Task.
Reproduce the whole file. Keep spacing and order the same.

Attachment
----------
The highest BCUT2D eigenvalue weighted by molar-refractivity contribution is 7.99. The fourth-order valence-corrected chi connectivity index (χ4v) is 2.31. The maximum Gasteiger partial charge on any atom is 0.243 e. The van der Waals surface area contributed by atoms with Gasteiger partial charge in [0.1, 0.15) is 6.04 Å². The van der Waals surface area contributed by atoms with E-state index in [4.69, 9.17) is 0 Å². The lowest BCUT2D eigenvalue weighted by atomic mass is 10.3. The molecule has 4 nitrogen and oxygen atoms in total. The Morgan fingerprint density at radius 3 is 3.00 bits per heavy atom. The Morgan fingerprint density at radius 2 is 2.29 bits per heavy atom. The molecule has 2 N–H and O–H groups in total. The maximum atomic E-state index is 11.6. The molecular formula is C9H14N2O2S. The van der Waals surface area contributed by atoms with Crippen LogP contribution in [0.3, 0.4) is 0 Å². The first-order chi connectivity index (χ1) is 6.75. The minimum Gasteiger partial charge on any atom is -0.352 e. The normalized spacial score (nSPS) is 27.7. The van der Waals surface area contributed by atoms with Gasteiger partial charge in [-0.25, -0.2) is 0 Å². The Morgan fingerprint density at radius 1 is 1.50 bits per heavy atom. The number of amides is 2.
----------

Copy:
The highest BCUT2D eigenvalue weighted by molar-refractivity contribution is 7.99. The fourth-order valence-corrected chi connectivity index (χ4v) is 2.31. The maximum Gasteiger partial charge on any atom is 0.243 e. The van der Waals surface area contributed by atoms with Gasteiger partial charge in [0.1, 0.15) is 6.04 Å². The van der Waals surface area contributed by atoms with E-state index in [4.69, 9.17) is 0 Å². The lowest BCUT2D eigenvalue weighted by atomic mass is 10.3. The molecule has 4 nitrogen and oxygen atoms in total. The Morgan fingerprint density at radius 3 is 3.00 bits per heavy atom. The Morgan fingerprint density at radius 2 is 2.29 bits per heavy atom. The molecule has 2 N–H and O–H groups in total. The maximum atomic E-state index is 11.6. The molecular formula is C9H14N2O2S. The van der Waals surface area contributed by atoms with Crippen LogP contribution in [0.3, 0.4) is 0 Å². The first-order chi connectivity index (χ1) is 6.75. The minimum Gasteiger partial charge on any atom is -0.352 e. The normalized spacial score (nSPS) is 27.7. The van der Waals surface area contributed by atoms with Gasteiger partial charge in [-0.25, -0.2) is 0 Å². The Morgan fingerprint density at radius 1 is 1.50 bits per heavy atom. The number of amides is 2.